Yumi: Yes. Well, all that coordination happens thanks to technology. I live in Dresden and the set designer lives in Berlin, the lighting designer is in Holland and we can all send the images to each other via email, which is great, so everyone has the same information real-time.
TBB: Have you ever designed tutus?
Yumi: Yes, I’ve done tutus for Jorma twice. He gives me lots of freedom and doesn’t brief me too much, the only thing he will say is something like “I want tutus”, very quietly, so I came up with some non-traditional, funky tutus for him.
TBB: We have had some discussions about the relevance and the future of tutus. For us they look very strange. Romantic skirts, as in Giselle, might have a contemporary feel but tutus are somewhat anachronistic.
Yumi: I see what you mean. But they make such a statement and bring such strong focus to the body! They are actually like having an extra leg, in terms of propelling, they give you another kind of movement.
TBB: In the Jorma Elo piece, how did you give a “different spin” on the traditional tutu?
Yumi: They were based on a traditional look, but I made a bunch of small bags, gathered them and sewn onto the waist. They were made out of stiff material, like wire material so they did these interesting effects. I designed them for Eloâ€™s Suite Murder which he choreographed for Finnish National Ballet in Helsinki.
TBB: How do you see Yumiko growing as a company?
Yumi: It’s going better than I ever thought. It’s incredible, I would love it if I could spread it not only among professional dancers but also to a larger public, people who work out, who do yoga, etc.
TBB: Can you tell us a little bit about the “Alicia”, the new design you are launching?
Yumi: Over the years I have been asked for v-necks, because that’s something I’ve never done. I decided to work very hard not only on the v-neck but in bringing a touch of kimono to the look. It took me so long to come up with this pattern; over a year because I tested it, I wore it myself and initially it wasn’t good enough. The “Alicia” has this little crossing in the front and at the back, a nod to how you cross over a kimono. And itâ€™s a two-color piece. I also wanted to do it with different sleeves and styles, so that people could choose non-sleeve or short, long, 3/4, semi-unitard or unitard. There are all these options.
TBB: Incidentally Daniil Simkin told us a while ago that there was a Yumiko design after him!
Yumi: That’s right, we’ve introduced it in the NY shop, it is not in the catalogue yet, but it’s one of my favourites. It took me about 8 months to come up with a good pattern. It is made of two-colour pieces, you can choose different colours for the top and bottom, it has a triangle shape at the back, a little bit hard to sew but it comes out very nice!
TBB: As a dancer, what are your plans for the future?
Yumi: I am trying to not tell anyone my age but I am quite up thereâ€¦I was hesitating if I should do another season but I decided to continue because it gives me such pleasure to be on stage, plus the older I get, it becomes easier to dance and I can do so much more research in dance. I don’t know exactly for how long, but I just want to keep doing it for a little bit.
TBB: Are you very selective as you approach this different phase in your career? Do you focus on certain styles in the company’s repertory?
Yumi: Actually my director Aaron [Watkin] has given me options. For instance I don’t dance Sleeping Beauty anymore, nor CoppÃ©lia. In Dresden we have lots of choreographers coming in, making new work so there are still different challenges that I get to experience. If I can keep researching new movements and working with different choreographers, that would be great!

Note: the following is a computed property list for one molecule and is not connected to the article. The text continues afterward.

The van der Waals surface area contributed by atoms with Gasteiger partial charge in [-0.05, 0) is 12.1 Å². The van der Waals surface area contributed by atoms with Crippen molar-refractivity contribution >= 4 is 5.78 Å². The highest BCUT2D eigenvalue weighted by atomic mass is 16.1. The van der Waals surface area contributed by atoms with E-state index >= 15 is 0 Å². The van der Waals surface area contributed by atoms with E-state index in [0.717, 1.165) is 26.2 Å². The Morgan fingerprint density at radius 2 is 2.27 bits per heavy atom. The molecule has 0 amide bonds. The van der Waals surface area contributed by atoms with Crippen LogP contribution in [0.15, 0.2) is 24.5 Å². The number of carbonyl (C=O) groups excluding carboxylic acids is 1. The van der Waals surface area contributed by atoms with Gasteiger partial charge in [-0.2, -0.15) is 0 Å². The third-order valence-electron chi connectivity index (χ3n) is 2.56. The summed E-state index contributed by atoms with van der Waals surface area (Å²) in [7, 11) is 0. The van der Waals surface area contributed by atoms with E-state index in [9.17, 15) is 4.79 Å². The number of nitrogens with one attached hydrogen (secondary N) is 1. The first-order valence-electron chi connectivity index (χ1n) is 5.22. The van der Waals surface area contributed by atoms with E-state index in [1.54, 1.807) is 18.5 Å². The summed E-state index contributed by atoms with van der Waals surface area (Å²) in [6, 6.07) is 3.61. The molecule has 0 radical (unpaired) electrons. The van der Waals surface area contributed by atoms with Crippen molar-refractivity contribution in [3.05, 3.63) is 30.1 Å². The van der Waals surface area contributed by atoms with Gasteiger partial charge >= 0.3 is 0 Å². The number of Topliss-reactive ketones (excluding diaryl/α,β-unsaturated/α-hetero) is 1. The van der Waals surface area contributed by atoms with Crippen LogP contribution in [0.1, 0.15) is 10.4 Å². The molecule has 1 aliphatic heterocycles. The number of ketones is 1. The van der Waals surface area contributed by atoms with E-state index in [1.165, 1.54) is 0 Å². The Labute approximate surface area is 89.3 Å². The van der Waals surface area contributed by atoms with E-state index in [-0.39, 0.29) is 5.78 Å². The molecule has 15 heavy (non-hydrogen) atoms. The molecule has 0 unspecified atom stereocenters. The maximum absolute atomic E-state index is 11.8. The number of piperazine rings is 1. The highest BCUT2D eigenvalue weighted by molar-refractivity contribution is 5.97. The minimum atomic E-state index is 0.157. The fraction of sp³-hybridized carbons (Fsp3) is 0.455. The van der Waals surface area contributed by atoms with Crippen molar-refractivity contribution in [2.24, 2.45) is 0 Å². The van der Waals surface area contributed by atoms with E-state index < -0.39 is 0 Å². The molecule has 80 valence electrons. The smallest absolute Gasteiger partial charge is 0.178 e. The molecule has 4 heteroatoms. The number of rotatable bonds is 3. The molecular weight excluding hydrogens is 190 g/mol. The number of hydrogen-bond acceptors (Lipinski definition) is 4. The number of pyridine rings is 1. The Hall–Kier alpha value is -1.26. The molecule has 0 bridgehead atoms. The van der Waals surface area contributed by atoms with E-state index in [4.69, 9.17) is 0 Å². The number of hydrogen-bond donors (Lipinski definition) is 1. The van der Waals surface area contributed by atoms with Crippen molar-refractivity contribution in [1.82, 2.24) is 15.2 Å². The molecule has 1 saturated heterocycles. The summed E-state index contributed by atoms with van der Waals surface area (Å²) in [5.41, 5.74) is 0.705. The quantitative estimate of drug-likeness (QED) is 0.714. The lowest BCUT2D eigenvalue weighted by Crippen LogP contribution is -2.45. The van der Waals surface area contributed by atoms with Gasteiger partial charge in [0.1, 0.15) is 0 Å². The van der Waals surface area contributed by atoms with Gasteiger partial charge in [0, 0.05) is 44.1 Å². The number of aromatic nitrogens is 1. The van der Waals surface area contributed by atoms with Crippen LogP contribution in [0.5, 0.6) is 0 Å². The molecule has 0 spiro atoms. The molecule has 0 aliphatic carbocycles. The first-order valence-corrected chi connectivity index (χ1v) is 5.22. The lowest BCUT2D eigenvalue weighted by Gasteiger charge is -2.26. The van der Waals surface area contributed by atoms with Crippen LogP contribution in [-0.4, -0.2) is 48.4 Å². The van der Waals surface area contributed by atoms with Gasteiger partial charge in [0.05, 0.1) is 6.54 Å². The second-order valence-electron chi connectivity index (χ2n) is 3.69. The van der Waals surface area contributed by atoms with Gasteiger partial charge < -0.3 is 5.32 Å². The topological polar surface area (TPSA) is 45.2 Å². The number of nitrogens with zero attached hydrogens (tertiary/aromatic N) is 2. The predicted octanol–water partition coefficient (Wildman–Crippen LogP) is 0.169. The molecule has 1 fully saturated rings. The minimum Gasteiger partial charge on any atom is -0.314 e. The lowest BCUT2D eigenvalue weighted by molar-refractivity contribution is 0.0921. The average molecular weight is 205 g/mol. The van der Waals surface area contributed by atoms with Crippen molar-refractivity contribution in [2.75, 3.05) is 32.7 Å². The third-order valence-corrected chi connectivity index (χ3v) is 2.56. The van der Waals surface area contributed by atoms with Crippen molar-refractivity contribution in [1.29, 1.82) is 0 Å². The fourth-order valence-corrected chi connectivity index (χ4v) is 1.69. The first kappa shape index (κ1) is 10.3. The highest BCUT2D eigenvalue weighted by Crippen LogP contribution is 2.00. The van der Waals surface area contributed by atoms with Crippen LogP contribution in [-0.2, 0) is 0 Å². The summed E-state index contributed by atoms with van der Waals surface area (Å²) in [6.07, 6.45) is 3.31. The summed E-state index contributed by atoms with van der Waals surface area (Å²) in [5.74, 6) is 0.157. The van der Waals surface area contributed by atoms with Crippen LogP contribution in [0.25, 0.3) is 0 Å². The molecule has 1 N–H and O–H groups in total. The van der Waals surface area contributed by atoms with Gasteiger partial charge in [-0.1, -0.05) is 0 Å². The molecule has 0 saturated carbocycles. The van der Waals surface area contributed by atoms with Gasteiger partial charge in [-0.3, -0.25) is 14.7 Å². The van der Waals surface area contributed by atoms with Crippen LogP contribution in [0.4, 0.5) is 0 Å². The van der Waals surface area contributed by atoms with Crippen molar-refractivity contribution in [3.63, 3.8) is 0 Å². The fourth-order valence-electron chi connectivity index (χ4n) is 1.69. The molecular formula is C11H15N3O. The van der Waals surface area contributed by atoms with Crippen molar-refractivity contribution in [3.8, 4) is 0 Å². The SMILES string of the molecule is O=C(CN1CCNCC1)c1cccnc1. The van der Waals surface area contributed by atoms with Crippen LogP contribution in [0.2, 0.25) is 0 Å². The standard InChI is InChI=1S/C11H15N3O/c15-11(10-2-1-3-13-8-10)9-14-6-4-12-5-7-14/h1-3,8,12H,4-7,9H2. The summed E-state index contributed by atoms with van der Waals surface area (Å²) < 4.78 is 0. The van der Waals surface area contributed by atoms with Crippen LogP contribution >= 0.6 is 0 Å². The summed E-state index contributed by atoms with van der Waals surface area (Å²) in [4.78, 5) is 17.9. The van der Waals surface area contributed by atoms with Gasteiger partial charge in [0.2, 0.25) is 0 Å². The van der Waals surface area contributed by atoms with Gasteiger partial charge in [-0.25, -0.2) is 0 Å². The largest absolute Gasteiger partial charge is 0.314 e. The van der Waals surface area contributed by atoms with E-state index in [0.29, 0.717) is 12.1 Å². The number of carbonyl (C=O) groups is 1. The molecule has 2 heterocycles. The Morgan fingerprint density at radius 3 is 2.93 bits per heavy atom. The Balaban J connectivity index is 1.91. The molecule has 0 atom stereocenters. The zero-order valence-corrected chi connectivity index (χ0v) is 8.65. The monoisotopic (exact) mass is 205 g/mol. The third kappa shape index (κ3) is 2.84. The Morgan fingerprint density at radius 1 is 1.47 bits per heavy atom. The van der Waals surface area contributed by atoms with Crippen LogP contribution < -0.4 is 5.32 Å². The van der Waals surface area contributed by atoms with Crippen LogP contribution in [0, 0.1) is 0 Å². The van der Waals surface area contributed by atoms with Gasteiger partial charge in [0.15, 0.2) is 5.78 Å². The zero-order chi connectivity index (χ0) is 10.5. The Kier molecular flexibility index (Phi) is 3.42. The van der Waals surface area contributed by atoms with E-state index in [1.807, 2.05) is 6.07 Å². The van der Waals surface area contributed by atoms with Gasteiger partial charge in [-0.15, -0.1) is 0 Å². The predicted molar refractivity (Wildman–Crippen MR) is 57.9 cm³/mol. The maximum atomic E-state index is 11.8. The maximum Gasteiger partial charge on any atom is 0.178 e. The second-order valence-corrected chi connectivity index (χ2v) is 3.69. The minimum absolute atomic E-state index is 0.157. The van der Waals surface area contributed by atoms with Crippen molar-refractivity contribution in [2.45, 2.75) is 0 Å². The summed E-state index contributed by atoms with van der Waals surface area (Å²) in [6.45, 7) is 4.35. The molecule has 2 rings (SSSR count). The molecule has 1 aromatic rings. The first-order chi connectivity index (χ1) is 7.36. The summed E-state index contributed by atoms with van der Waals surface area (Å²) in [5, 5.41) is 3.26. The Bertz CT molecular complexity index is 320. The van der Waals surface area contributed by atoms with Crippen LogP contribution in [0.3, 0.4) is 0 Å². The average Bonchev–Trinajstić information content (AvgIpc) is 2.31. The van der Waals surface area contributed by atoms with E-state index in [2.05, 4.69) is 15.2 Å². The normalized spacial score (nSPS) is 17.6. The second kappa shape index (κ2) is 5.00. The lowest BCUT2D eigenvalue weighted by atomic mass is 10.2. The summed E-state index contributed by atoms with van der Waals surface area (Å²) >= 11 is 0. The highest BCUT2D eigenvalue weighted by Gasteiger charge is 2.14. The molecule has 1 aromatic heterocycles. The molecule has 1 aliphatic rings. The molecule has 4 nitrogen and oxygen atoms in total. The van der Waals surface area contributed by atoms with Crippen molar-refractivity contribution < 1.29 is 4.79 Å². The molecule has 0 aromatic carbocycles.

TBB: Your designs and David Dawson’s ballets look very unique, they are minimalist and modern. How do you see the future of ballet generally, do you see it going the minimalist route or will the past still play a big role?
Yumi: Ballet has developed so much, especially technically and physically, in terms of what people can do these days. So it seems body has taken over the costume bit more, the way I see it. Before this evolution, sets, designs and costumes were a very important part of dancing but now more and more people have started to focus on physical expression and that means the costume has to be simpler in order to suit the individual dancer’s physicality and expression. I think it is helping the movement to come up more, when you do simpler designs.
It also seems that when dancers are more exposed they naturally tend to work harder with their muscles and every part of their body. They know nothing is hidden under a costume so they also discover more movement within themselves, you can see every contour, which is interesting. For instance, Russian dancers, when they join Western companies and they start to do more contemporary choreography they are very exposed, I can see them develop so fast, they really change the approach to their dance, it is incredible to see that.
TBB: How do you feel about big stage productions and lavish costumes in ballet?
Yumi: Well you know what, I really like it, personally, I love big productions and costumes in general, like the Swan Lake costumes, I love them. I think they should stay, there should be options…
TBB: Would you ever design a full Swan Lake?
Yumi: I’d love to design for those grand ballets one day.
Yumiko is giving away TWO exclusive Alicia leotards to celebrate the new model launch, in stores from Friday 1 April. Lucky winners will receive made to order pieces in the size they wear.
How to enter:
Use comment form below or email us at theballetbag [at] gmail.com by 21 April and let us know:
What is your favorite ballet costume and why? (add image links if you like)
You can pick any ballet costume, from traditional glitzy tutus to the Forsythe look. Just tell us why that one catches your eye. Entries from all over the globe are welcome. Be creative & good luck!